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Beneficiary data: It’s time we grew up and learned to trust

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Amos Doornbos says there is an answer to the aid data muddle.

When the aid industry began shifting to digital, we all grasped for the shiny new toys like over-excited children. Now, we find ourselves with a confusion of gadgets, systems and data that do not ‘talk’ to each other. We became fascinated with digital devices, but forgot (or refused) to do the hard work of agreeing standards or governance. We even overlooked the basics of beneficiary literacy, which is fundamental to using the systems. And so we find ourselves stuck in a mess of our own making, squabbling over who controls the data.

Thankfully cash and voucher programming is coming to our rescue. In non-cash programming, we set up consortiums that allowed us to operate in our traditional siloed way. We organised ourselves either by geography or by sector thereby ensuring we didn’t need to share data with anyone but the prime agency. Cash programming is forcing us to think again because other agencies, and even private sector entities, perform a range of functions across cash programme implementation. While one agency registers the community members, another distributes the cash, and another does the accountability and monitoring; so we have no choice but to share data.

But again, like children, individual agencies do not entirely trust anyone outside our immediate family, nor do we trust their ways of doing things. A lack of universal standards around data security, around data collection, around beneficiary registration, means we can all say “our way is better than yours!” Those of us with digital data collection systems risk acting like playground bullies forcing our approach on others.

Time to grow up

It is time stop grasping for power and control. It’s time to look beyond our individual interests and work together. Airlines fiercely compete for passengers while also seamlessly sharing passenger data. They do this through a separate not-for-profit organisation that all the airlines jointly own and rotate the chairperson each year. While no one airline ‘owns’ the data, they all ‘own’ it together.

In the world of digital identity, organisations, foundations, and companies have spent years trying to solve the challenge of how you prove the person on the Internet is who they say they are. Decentralised digital identity was born and given life by organisations like the Sovrin Foundation, uPort, SelfKey, and Tim Berners-Lee’s Solid Server project. Now there are countless start-ups working in this space. They all recognise how central an individual’s data is to service delivery. They also understand that individuals should own and control who has access to data about them. Mass adoption of this technology is years off yet, but it will happen given time.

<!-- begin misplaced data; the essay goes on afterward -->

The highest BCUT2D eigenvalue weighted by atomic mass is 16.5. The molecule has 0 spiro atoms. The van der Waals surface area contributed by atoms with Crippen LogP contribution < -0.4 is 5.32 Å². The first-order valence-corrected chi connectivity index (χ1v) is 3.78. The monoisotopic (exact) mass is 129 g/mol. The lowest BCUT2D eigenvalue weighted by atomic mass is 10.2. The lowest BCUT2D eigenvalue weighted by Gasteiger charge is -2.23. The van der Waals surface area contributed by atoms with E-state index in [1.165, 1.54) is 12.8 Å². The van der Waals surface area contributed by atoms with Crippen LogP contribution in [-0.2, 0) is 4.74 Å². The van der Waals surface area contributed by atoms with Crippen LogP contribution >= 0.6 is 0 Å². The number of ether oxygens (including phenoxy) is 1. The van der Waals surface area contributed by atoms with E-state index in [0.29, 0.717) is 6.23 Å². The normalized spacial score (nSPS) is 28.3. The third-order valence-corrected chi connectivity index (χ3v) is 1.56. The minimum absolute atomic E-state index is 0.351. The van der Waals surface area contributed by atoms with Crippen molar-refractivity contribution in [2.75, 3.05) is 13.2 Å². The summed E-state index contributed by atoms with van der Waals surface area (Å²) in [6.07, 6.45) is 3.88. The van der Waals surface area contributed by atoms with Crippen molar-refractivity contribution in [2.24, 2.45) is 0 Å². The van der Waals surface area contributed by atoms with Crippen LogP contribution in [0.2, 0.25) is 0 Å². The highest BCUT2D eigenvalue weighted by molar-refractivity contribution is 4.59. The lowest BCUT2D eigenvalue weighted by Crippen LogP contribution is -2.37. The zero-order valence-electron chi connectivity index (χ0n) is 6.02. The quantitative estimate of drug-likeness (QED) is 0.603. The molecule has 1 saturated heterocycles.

And it’s not just companies looking at this, the Canadian government has been working on this for years as well. Their Pan-Canadian Trust Framework is one of the leading thought pieces globally. It outlines how Canadian citizens can access countless government services without needing to share personal data with each service.

Beyond an individual organisation or individual person owning and controlling data lies the collective; the commons. Woven within the fabric of humanitarian agencies is the belief of the value of the community. Our work often is with communities, not just focusing only on individuals. There is a fundamental belief that the sum of the parts is greater than the whole. And this belief should also be part of the approach to managing and protecting data.

Time to trust

Learning from outside our sector, we can create a future in which the data about the people we seek to serve is kept within a data trust. A trust is an entity created to hold assets for the benefit of certain persons or entities, with a trustee managing the trust. In the humanitarian application, the trustees of the data trust can include representatives from the community whose data it is.

This is slightly different to the airline approach because it is using a different, more lightweight legal vehicle. A trust has distinct, clear, and detailed rules about what data it holds, who has access to it, and how the data can be used. It is managed collectively. It sets the rules and standards collectively. It works with legacy and cutting-edge systems.

As children can inherit financial trusts when they come of age, so too we aid industry need to mature. Yes we all dislike monopolies and are distrustful of global registries of our or vulnerable people’s data. But no one agency on its own has the answer to protecting or managing data. We have to work together. Indeed as this publication recently warned, the very people we work to protect are at risk if are inter-agency cooperation continues to be poor and the data we have gathered unsecure. Lives could even be put at risk.

Data Trusts give us an equitable, workable solution. What’s more they help us resolve the data governance challenge freeing us up to set standards and get on with the work we are called to do. At World Vision we’re already talking to our partners in the Collaborative Cash Delivery Network and the Cash Learning Platform about how we can make trusts work. Please get in touch if you also want be part of the next phase of data sharing and data protection.

*Amos Doornbos is World Vision's Director of Strategy and Systems, Disaster Management Team. *